Pregnant women have been deprived the right to choose how they buy maternity wear. This is not acceptable!

What the hell is going on with high-street shopping?

I spent 3 hours, in a major shopping center (Lakeside) hunting for maternity-wear today, and found precisely feck-all!  Everywhere I asked (and was able to find someone to ask), I was told flippantly that they no longer stocked it and it ‘was ALL online now‘ (as if I was an idiot for even asking such a question) and had I tried such-and-such (a list of places I have looked, today and in the past, is below).  Basically everywhere I asked suggested everywhere else that once sold maternity or sells ‘plus size‘ clothing.   How ignorant of me to go into a ladieswear department store and expect to find at least a few attractive items that would accommodate the bump without the rest of me looking like I was wearing a shapeless sack, as right now I would probably need an 18/20! I have tried everywhere.  The one place I know that does stock it is H&M.  It’s very comfortable but it’s all casual daytime wear and not at all what I was after. I did try Mothercare last week:  I looked at the prices and walked back out of the shop.

You might be wondering what my issue over buying clothes online is.  In short, I have three general qualms against buying clothes online.  Firstly you cannot try anything on to make sure they fit before ordering.  Second, you can’t properly judge the colour, cut etc. Thirdly you can’t check fabric quality or make sure there are no flaws in the garment.  I like to see exactly what  am buying and try it on before I buy it, when it comes to clothes.  Every time I have ordered online or from a catalogue in the past – and this is ordinary clothing, mind you- it has turned out to be too small, or short, the wrong colour, a horrible fabric, not suited me, or been or faulty and I have ended up sending it back.  It’s a waste of time, money and effort, and I resent it being made my only sodding option. In the meantime I noticed that the vast ‘Petite’ ranges (for short, skinny women) were conspicuously devoid of patrons.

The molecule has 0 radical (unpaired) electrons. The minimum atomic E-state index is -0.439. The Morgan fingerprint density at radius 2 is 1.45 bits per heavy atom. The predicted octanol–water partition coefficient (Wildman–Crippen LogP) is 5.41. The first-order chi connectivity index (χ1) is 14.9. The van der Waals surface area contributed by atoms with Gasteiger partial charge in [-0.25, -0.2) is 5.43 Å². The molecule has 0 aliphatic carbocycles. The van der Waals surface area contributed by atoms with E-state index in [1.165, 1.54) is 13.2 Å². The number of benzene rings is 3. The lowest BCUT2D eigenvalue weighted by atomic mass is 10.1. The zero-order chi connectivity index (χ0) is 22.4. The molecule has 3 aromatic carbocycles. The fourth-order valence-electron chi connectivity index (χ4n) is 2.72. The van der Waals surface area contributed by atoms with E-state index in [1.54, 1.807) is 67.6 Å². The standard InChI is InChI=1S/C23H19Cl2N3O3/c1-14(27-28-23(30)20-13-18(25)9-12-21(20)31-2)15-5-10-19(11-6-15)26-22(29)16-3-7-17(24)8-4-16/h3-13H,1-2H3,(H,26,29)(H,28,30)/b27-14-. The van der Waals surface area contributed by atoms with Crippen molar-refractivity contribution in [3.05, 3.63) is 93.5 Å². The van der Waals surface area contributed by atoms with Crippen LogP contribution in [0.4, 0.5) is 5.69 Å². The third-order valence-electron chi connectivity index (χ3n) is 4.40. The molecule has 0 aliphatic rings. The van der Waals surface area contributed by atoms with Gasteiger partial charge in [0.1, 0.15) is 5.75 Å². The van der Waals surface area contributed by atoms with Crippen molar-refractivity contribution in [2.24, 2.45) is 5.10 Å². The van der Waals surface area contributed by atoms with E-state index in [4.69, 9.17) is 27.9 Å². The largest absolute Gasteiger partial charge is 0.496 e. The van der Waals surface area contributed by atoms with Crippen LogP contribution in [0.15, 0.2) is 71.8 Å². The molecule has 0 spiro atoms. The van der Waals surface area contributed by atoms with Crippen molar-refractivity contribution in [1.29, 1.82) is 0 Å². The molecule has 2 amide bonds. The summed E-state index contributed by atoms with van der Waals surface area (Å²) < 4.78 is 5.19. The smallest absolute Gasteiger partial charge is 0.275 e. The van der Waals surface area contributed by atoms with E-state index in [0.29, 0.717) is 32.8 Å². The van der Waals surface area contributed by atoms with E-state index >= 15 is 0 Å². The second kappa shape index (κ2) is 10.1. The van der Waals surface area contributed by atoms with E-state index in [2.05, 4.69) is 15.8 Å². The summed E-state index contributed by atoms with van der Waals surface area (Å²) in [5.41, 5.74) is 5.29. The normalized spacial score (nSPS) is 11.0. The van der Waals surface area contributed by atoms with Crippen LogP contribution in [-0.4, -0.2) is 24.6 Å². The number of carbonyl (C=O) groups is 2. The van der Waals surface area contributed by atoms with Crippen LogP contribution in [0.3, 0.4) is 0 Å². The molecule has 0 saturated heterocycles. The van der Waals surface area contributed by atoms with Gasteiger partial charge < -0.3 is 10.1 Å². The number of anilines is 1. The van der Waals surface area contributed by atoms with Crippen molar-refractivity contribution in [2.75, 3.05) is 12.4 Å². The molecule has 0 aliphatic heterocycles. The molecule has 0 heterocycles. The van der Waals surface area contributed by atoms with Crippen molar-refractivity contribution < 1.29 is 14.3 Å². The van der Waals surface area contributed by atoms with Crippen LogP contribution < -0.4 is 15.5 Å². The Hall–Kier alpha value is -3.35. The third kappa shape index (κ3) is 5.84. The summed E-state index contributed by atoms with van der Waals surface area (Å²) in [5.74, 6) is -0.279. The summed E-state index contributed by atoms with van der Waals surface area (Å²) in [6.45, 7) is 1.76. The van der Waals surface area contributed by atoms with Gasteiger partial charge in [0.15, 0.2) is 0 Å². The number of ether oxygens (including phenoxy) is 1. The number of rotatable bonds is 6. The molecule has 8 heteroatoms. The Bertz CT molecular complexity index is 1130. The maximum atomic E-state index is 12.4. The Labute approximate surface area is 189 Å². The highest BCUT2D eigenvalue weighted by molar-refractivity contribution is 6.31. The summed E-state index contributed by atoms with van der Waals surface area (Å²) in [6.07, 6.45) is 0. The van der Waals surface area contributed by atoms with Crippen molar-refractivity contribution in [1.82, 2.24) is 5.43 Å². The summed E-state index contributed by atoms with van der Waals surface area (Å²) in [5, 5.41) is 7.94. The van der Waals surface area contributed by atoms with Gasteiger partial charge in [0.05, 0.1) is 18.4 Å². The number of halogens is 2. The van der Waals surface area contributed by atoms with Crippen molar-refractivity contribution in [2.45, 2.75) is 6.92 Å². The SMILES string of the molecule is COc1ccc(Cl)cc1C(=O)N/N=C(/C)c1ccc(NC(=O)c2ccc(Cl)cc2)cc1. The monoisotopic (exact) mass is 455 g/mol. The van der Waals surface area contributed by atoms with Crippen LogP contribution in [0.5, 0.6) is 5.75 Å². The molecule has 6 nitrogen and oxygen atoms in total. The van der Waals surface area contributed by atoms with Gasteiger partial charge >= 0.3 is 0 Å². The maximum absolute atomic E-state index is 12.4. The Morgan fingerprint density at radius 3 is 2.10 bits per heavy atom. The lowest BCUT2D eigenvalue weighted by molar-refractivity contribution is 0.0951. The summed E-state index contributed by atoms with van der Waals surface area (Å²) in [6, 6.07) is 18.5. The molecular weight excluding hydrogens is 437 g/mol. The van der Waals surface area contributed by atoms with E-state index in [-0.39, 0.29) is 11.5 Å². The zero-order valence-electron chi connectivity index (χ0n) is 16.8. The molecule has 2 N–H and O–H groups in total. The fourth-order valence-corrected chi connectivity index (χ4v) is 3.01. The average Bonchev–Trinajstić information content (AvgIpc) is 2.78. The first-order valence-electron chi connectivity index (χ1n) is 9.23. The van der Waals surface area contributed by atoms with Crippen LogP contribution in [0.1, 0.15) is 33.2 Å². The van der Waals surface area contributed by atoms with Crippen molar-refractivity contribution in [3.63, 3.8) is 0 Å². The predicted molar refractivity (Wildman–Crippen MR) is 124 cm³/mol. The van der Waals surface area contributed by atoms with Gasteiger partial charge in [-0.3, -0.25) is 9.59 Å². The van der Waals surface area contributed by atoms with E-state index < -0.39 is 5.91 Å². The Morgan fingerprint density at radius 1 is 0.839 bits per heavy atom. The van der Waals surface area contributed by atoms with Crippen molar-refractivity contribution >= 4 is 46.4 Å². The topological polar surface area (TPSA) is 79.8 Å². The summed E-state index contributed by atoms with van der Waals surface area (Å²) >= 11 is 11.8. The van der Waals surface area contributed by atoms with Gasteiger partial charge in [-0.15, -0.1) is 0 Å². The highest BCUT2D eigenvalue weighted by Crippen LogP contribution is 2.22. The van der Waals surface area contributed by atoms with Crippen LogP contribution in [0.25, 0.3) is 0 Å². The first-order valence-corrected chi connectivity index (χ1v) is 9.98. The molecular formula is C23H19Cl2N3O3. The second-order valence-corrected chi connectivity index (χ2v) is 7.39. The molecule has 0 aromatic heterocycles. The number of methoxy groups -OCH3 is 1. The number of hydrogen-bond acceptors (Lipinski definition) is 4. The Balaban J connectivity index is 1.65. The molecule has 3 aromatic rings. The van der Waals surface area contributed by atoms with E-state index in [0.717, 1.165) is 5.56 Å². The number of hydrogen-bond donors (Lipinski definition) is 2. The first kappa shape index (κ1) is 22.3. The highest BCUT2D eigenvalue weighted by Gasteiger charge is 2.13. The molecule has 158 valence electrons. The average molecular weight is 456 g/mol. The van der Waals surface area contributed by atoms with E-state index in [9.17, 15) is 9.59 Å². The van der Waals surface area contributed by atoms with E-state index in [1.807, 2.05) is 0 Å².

Is there some rule that’s been thought up in the last couple of years, which means that in my gravid state I am somehow meant to either be housebound or otherwise incapable of buying clothes from a shop?  There appears to have been some ignorant assumption that pregnant women don’t get to/want to look nice, or care about our appearance so why on earth would we want to be able to go shopping? They also seem to be labouring under the assumption that everyone has a computer at home and has internet access and that I was able to just drive off to here there and everywhere.  They didn’t even ask if I could: I don’t drive, but that is a different story.  In short these clothing retailers are making gigantic arses out of themselves in several ways (but then again, what am I doing trying to buy clothing that fits, if I don’t have those ‘basic’ utilities at my immediate disposal). I don’t know what has prompted these major stores to decide move all of their maternity wear to cyberspace instead of, you know, allowing women to decide how they choose and purchase clothing, but I intend to bloody well find out and will be drafting a snotty letter to each of the stores that just sent me elsewhere (in the ‘we don’t want your kind here‘ tone) and I will be sending them by post and recorded delivery to, so they cannot deny I have written to them. I will advise you all of their replies.